Gregg Schlanger

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Central Washington University Art and Design Chair Gregg Schlanger has received The Theo Van Gogh Award from Gallery One, according to a news release from the gallery.

The Theo Van Gogh Award is annually given by Gallery One to a community member who quietly demonstrates continuing support for the arts, much as Theo did for his brother Vincent. This kind of support is essential for the survival and strengthening of the arts in our ever-changing and evolving Central Washington community.

Since moving to Ellensburg, Schlanger has worked to improve access to the arts for students on campus, fostering the creative impact CWU has on the community as a whole, and using art to create a path between Central Washington University and Gallery One.

“Gregg combines his administrative and artistic skills to strengthen bonds within the artistic community as well as with the larger population of Ellensburg and CWU,” said Gallery One board member David Cross in the release.

Schlanger was celebrated in early March at Gallery One’s annual President’s Dinner, an event for supporters of Gallery One.

At the event, Rachel Kirk a faculty member said about Schlanger, “making art accessible to all is not just Gallery One’s mission, it’s Gregg’s mission as well.”

His list of contributions since arriving in Ellensburg is long. Schlanger converted an old faculty lounge into Gallery 231, a space where all BFA graduates have senior thesis exhibits. Through his guidance, they learn hands-on professional practices like installing and lighting artwork as well as self-promotion, which includes writing press releases and making advertisements for their personal exhibits. Schlanger has worked closely with CWU Provost Katherine Frank to turn the Office of the Provost into a functional gallery space; student work is regularly exhibited there, and artwork sales have boosted students’ confidence, aspirations, and professionalism.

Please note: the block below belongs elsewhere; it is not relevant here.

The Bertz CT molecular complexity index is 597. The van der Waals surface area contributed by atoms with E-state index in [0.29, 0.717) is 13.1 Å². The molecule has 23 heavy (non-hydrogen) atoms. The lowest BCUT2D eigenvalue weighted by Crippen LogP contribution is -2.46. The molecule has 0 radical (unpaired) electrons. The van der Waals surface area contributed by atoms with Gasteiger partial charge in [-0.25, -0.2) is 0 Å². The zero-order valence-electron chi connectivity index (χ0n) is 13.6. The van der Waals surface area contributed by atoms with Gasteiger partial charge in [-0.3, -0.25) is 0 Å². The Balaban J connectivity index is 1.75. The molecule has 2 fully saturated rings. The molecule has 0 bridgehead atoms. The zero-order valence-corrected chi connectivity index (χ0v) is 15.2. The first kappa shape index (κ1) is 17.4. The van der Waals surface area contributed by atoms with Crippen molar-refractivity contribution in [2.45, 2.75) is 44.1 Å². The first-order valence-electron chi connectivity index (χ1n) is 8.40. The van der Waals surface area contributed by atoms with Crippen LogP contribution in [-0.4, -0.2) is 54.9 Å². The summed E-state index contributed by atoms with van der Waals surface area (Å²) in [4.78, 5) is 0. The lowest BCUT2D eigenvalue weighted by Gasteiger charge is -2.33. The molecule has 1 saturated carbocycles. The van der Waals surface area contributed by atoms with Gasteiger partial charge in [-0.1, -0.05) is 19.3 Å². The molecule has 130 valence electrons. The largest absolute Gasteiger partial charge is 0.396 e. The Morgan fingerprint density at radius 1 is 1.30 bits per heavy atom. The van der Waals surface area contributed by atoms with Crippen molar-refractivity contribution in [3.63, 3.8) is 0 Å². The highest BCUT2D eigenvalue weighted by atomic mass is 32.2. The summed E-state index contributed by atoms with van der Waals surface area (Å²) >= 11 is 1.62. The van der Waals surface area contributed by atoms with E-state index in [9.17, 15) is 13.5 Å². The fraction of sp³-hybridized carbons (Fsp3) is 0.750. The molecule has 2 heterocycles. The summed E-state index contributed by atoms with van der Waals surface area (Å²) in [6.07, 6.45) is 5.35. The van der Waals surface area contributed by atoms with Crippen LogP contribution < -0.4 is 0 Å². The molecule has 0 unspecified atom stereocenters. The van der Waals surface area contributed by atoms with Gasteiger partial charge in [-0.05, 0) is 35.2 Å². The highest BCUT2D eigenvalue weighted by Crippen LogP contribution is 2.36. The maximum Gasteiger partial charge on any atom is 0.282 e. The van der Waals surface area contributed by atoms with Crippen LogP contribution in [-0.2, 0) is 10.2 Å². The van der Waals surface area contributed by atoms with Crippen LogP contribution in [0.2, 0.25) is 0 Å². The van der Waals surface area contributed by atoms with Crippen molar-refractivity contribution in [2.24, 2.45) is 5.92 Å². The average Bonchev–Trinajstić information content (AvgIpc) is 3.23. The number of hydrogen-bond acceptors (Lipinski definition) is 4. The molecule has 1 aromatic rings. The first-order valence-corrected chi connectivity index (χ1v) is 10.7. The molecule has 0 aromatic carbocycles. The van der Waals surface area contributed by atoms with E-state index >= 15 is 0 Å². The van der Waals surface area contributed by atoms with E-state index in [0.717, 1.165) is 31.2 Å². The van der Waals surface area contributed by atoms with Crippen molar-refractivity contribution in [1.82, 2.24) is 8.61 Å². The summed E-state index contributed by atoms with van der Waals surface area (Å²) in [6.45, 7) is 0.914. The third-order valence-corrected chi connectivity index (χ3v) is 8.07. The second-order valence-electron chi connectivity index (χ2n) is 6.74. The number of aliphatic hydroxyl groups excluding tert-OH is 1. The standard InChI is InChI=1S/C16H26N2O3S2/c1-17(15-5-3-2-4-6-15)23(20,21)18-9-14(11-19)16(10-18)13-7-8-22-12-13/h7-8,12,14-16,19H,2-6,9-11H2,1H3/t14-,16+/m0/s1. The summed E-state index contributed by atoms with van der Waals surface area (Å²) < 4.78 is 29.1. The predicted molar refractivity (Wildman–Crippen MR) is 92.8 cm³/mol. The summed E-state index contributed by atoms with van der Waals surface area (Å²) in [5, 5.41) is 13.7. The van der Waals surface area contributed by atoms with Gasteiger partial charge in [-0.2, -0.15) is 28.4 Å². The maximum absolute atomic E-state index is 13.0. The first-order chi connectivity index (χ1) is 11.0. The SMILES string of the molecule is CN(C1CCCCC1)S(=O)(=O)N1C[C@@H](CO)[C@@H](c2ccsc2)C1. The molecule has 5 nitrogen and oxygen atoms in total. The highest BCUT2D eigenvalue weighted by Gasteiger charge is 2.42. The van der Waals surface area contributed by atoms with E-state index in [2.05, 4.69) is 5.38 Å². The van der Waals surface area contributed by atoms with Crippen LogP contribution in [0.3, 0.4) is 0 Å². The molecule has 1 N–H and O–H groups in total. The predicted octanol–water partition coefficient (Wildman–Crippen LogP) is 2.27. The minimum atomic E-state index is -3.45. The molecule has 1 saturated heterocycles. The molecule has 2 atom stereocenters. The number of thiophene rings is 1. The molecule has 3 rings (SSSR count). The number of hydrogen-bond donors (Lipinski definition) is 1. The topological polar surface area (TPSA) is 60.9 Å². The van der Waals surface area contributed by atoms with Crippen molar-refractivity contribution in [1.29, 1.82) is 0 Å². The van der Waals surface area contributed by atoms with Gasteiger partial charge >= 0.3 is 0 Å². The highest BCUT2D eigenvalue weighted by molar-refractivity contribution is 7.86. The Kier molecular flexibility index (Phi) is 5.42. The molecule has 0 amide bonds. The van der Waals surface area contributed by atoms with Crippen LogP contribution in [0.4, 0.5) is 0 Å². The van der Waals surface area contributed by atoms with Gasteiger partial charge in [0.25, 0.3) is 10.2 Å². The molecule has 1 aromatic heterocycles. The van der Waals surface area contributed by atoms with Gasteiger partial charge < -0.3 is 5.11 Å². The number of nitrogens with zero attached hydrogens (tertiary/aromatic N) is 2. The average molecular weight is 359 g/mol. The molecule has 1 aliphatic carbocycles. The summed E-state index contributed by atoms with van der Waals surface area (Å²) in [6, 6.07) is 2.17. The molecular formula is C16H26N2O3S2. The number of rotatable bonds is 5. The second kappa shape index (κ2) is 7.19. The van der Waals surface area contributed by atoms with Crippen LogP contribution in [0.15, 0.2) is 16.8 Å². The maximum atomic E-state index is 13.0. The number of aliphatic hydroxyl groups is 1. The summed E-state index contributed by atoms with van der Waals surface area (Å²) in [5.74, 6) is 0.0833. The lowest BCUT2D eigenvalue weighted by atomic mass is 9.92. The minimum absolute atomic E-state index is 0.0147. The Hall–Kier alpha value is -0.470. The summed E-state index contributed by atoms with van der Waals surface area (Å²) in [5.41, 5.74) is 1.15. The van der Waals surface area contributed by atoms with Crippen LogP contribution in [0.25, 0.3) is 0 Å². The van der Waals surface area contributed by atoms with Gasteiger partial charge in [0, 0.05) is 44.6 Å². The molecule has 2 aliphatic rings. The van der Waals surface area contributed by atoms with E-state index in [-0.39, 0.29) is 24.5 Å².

Schlanger hosts the annual CWU student art exhibit awards reception at the Sarah Spurgeon Gallery, which draws attention to the abundant talent in the department by the university and community as a whole. At this exhibit, Gallery One gives an exhibit award every year to a CWU student. This years’ award recipient is Amanda Ontiveros and will be exhibiting in April. Zimbabwean stone carver Alexander Chitungo has been welcomed into the CWU Department of Art and Design under Schlanger’s tenure to teach a Shona stone carving course and has become a part of the Ellensburg greater creative family.

With funds secured by Schlanger, faculty from the Department of Art + Design travel across the state each spring to award thousands of dollars in scholarship tuition waivers at all nine Educational Service Districts. Schlanger is diligent about practicing inclusivity and diversity by recruiting and welcoming students, many of whom are first generation college students and from varied socioeconomic backgrounds reflecting our mutual interest in providing equitable access to the arts. Schlanger is a member of the committee that selects public art for the CWU campus, which provides exposure to art that many students and community members would never get otherwise, including the recently installed mammoth tusk.

He often enlists the help of K-12 students for his own collaborative public art projects, allowing students from across the country to express their own unique thoughts and experiences through the platform of his vision and message and Schlanger regularly hosts workshops for elementary school students here in the Kittitas Valley, reflecting Gallery One’s own values of providing arts education to all. Gallery One thanked Schlanger with a ceramic platter with fish on it and a bouquet of meat in recognition of his other passions, fishing and barbecuing.

Past recipients include: Jim Armstrong, Jan Bowen, Jane Orleman and Dick Elliott, Alex Eyre, Ruth Harrington, Carolyn Honeycutt, Robin Hull, Kitty Moe, Peggy Schaake


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